Enough is enough

William Voegeli wrote a book about the ever-growing welfare state in the United States and throughout the Western world titled "Never Enough." In the tea party, we hear the countervailing cry, "Enough!"

September 29, 2010 | By Rich Lowry Columnist | Opinion


City must exercise fiscal restraint

Hinesville's streets aren't paved in gold. Dollar bills aren't growing on the live oaks that dot the local landscape, so why are the mayor and city council spending money like it's going out of style?

September 28, 2010 | Staff Report | Opinion


Potted plants will ruin good pontification

This isn't going to please those boys and girls with the dark glasses and hearing aids who are always talking to their lapels, but my column commandos walked right past them the other night to attend the season's first conversation at the Carter Center, otherwise known as Jimmy Carter's out-of-touch-with-reality pontifications.

September 28, 2010 | By Dick Yarbrough Columnist | Opinion


All is not well along our coast

As we view our beautiful Georgia coast, all is not well in our Garden of Eden.

September 28, 2010 | By Roy Hubbard Columnist | Opinion


And if it quacks like a deer

Last night I was sitting at an intersection and a fellow pulled up beside me on a motorcycle wearing a Viking's helmet with huge horns on it. I thought to myself how dangerous it was to dress like that this close to deer season ... wearing horns and riding a motorcycle. My next thought was to let him get way out of range.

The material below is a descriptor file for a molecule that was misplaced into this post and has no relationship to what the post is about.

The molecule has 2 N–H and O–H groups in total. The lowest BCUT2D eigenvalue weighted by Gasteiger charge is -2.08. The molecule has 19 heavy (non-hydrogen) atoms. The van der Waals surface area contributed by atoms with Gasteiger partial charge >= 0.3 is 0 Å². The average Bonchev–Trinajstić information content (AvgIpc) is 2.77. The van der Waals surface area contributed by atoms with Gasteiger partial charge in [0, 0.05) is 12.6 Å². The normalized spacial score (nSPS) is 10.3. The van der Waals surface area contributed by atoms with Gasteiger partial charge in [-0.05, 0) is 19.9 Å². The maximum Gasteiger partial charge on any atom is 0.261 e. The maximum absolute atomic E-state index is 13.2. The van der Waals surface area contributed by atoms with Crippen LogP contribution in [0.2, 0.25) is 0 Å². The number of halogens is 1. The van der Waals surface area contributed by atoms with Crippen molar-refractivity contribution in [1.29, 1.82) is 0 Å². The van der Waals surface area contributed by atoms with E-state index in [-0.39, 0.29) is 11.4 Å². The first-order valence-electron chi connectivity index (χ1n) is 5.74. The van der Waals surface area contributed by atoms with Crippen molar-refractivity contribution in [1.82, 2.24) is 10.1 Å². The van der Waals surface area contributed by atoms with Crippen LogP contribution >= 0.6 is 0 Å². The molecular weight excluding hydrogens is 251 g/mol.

September 28, 2010 | By Dwain Walden Columnist | Opinion


Securing safety with new START

Nuclear arms control: What high school student cares, much less has anything to say about this global issue? Some policy issues feel as complicated as – well, rocket science. But that makes it even more important for us to understand them.

September 28, 2010 | By Hugh Pringle Guest columnist | Opinion


Lets give them a warm welcome home

"The Army takes care of its own." It's a truth I've discovered personally in my years of coordinating the 3rd Infantry Division's Adopt-a-Soldier program. There are few situations when a soldier or his family slips through the safety net the military has in place. So in the rare instance when the U.S. Army shyly asks for our help, you can bet it's important.